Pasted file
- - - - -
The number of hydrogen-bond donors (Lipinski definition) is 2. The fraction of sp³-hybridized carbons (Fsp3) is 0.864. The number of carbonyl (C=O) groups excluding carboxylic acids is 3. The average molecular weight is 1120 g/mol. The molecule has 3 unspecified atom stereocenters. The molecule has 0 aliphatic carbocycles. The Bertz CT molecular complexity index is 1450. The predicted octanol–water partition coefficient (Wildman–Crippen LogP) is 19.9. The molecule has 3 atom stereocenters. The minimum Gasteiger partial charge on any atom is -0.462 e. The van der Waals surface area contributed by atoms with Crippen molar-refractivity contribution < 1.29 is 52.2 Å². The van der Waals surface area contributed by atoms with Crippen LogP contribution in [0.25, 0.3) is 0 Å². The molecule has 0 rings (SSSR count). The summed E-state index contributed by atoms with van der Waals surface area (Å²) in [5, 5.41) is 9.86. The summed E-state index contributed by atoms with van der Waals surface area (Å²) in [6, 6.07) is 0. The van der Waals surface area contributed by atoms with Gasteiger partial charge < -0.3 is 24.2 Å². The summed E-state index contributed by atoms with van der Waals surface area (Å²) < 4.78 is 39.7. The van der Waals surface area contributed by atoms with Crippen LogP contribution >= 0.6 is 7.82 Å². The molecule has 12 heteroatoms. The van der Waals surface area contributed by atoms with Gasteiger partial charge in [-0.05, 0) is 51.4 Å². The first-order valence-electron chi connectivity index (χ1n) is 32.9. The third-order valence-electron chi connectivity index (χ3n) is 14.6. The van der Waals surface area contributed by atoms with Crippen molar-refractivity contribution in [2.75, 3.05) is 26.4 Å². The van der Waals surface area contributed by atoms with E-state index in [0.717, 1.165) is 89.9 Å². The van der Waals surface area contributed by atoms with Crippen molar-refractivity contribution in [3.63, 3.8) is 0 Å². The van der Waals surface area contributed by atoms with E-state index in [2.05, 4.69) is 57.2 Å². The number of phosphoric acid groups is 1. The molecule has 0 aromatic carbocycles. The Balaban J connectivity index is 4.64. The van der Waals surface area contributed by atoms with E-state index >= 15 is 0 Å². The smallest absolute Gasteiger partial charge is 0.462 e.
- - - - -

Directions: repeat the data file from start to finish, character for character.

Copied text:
The number of hydrogen-bond donors (Lipinski definition) is 2. The fraction of sp³-hybridized carbons (Fsp3) is 0.864. The number of carbonyl (C=O) groups excluding carboxylic acids is 3. The average molecular weight is 1120 g/mol. The molecule has 3 unspecified atom stereocenters. The molecule has 0 aliphatic carbocycles. The Bertz CT molecular complexity index is 1450. The predicted octanol–water partition coefficient (Wildman–Crippen LogP) is 19.9. The molecule has 3 atom stereocenters. The minimum Gasteiger partial charge on any atom is -0.462 e. The van der Waals surface area contributed by atoms with Crippen molar-refractivity contribution < 1.29 is 52.2 Å². The van der Waals surface area contributed by atoms with Crippen LogP contribution in [0.25, 0.3) is 0 Å². The molecule has 0 rings (SSSR count). The summed E-state index contributed by atoms with van der Waals surface area (Å²) in [5, 5.41) is 9.86. The summed E-state index contributed by atoms with van der Waals surface area (Å²) in [6, 6.07) is 0. The van der Waals surface area contributed by atoms with Gasteiger partial charge < -0.3 is 24.2 Å². The summed E-state index contributed by atoms with van der Waals surface area (Å²) < 4.78 is 39.7. The van der Waals surface area contributed by atoms with Crippen LogP contribution >= 0.6 is 7.82 Å². The molecule has 12 heteroatoms. The van der Waals surface area contributed by atoms with Gasteiger partial charge in [-0.05, 0) is 51.4 Å². The first-order valence-electron chi connectivity index (χ1n) is 32.9. The third-order valence-electron chi connectivity index (χ3n) is 14.6. The van der Waals surface area contributed by atoms with Crippen molar-refractivity contribution in [2.75, 3.05) is 26.4 Å². The van der Waals surface area contributed by atoms with E-state index in [0.717, 1.165) is 89.9 Å². The van der Waals surface area contributed by atoms with Crippen molar-refractivity contribution in [3.63, 3.8) is 0 Å². The van der Waals surface area contributed by atoms with E-state index in [2.05, 4.69) is 57.2 Å². The number of phosphoric acid groups is 1. The molecule has 0 aromatic carbocycles. The Balaban J connectivity index is 4.64. The van der Waals surface area contributed by atoms with E-state index >= 15 is 0 Å². The smallest absolute Gasteiger partial charge is 0.462 e.